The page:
Saturday, August 21, 2010


Tom in Oz: When reading this article dear blog reader if you are an Australian it may irk you to know that the Canadian who wrote this article thinks "Kath & Kim" is a British TV show...we know it's an Aussie fact the 2 girls from "Kath & Kim" have been working with Stephen Fry recently...

Russell Tovey - A British werewolf in America

August 22, 2010

Rob Salem

So a vampire, a werewolf and a ghost move in together . . .

It sounds like the set-up for a really bad joke. Or worse, a derivatively familiar premise for the next big American network Twilight rip-off youth-market drama. Which it in fact, is, but before Being Human was optioned for adaptation as an American series, it was a uniquely compelling, character-driven tragicomedy . . . about a vampire, a werewolf and a ghost.

The supernatural series gets a special showcase this week on Space, running all six of its first-season episodes, starting Monday night at 9 with a doubled-up two and a half hours, and continuing in single-hour instalments through Friday.

It starts over from the pilot again in a weekly slot, Thursdays at 10 p.m., starting Sept. 16, with the second season of six following Oct. 28. A third season is currently in production in Wales.

“It's different, isn't it?” allows Russell Tovey, who portrays the most conflicted of the three monstrous roomies — and the only one with an actual pulse — as the reluctant werewolf, George, in the British original.

“It sounds like a kids' show, which it definitely isn't,” he says, calling in during a lunch break on the Being Human set.

Neither is it merely a monster mash. “It's really more the human side of it,” the actor insists, “rather than concentrating on the supernatural.

“It's almost inconsequential to these people, who are just trying to be human.”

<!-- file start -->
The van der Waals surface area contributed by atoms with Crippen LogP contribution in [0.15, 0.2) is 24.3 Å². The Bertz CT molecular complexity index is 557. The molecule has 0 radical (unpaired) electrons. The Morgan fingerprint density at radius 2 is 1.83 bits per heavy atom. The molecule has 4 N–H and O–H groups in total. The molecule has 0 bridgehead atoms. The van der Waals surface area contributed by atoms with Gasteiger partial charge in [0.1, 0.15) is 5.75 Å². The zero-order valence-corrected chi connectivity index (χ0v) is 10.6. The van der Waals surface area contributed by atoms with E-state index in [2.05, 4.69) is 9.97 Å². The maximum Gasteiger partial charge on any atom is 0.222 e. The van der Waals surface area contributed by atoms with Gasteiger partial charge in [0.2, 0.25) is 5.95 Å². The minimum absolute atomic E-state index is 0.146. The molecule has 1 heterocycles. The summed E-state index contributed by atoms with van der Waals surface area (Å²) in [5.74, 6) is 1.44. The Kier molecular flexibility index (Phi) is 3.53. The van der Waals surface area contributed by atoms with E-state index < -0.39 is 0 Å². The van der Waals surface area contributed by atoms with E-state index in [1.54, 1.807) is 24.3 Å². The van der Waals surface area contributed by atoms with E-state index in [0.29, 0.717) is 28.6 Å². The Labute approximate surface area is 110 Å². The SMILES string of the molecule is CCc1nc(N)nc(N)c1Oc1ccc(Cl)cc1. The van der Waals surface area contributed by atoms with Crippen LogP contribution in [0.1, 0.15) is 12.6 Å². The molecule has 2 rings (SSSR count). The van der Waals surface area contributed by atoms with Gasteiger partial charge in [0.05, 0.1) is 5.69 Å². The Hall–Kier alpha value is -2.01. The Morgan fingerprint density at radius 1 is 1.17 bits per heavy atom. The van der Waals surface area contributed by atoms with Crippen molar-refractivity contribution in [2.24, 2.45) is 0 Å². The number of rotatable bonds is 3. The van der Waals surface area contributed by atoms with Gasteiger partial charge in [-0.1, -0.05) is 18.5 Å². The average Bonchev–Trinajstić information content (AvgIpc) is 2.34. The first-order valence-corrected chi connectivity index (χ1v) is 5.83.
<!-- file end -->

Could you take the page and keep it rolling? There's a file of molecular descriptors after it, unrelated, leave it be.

In fact, in its initial stages, the three central characters were mere mortals. “It was just about a flat-share,” Tovey reveals. “George (the werewolf) just had rage issues, and was agoraphobic and painfully shy, and Mitchell (the vampire) was a drug addict and a sex addict.

“But it wasn't working. So they changed them to a werewolf and a vampire, and Annie the ghost . . . but they're still rooted in those metaphors. It works on different levels for different people.”

For the Being Human writers and creators, it was an opportunity to indulge their nerdier inclinations — all but one come fresh off the revitalized Doctor Who franchise, as do episodic actors Tovey and his phantom flatmate, Lenora Crichlow. (Aidan Turner plays Mitchell.)

“It's great to be around those kind of people,” Tovey enthuses, “because they're obsessed with comics and science fiction. They live and breathe it. They know genre back to front . . . they're so involved in creating this world.”

In Being Human's third season, that world has relocated, leaving Bristol for Cardiff, which has become a kind of U.K. Sci-Fi Central, where Human's predecessors, Doctor Who and its spinoff Torchwood, are also largely set and shot.

Or rather, were set and shot. Torchwood has itself relocated, and about to start production on an all-new fourth season across the pond in the States. Doctor Who, after a dismally failed attempt to do the same in 1996, still keeps his TARDIS parked in Wales.

The North American version of Being Human, currently shooting in Montreal, will “super” star Sam Witwer, who played Doomsday on Smallville, as the vampire, with Sam Huntington — Jimmy Olsen in 2006's Superman Returns — taking over for Tovey as resident man-wolf. Local actor Meaghan Rath will play ghost girl Annie. It too will run on Space, which is co-producing.

Historically, this sort of TV transition has been an iffy proposition at best — for every successful American adaptation, from The Office to Queer as Folk and all the way back through All in the Family, there's been a Fawlty Towers, Red Dwarf, Coupling, Kath & Kim, The Prisoner, Life on Mars . . .

It doesn't help in this particular case that the original Being Human is still in production back in Wales and already airing south of the border, where it has become increasingly popular.

At last month's San Diego Comic-Con, the British cast was ecstatically embraced by the science-fiction faithful.

“That's quite something,” marvels Tovey. “To be flown across the world like that and to get that kind of a reception.

“The whole thing was mind-boggling. I can't wait to come back next year and bring along my (5- and 7-year-old) nephews.”

One thing the American fans were quick to pick up on was Tovey's first onscreen werewolf transformation, essentially a shot-for-shot homage to the same sequence from John Landis's 1981 cult classic, An American Werewolf in London.

“The prosthetics can get a bit uncomfortable,” Tovey allows. “But crawling around the floor, stark naked, screaming your lungs out . . . that's a challenge. But also oddly liberating - a real catharsis.”

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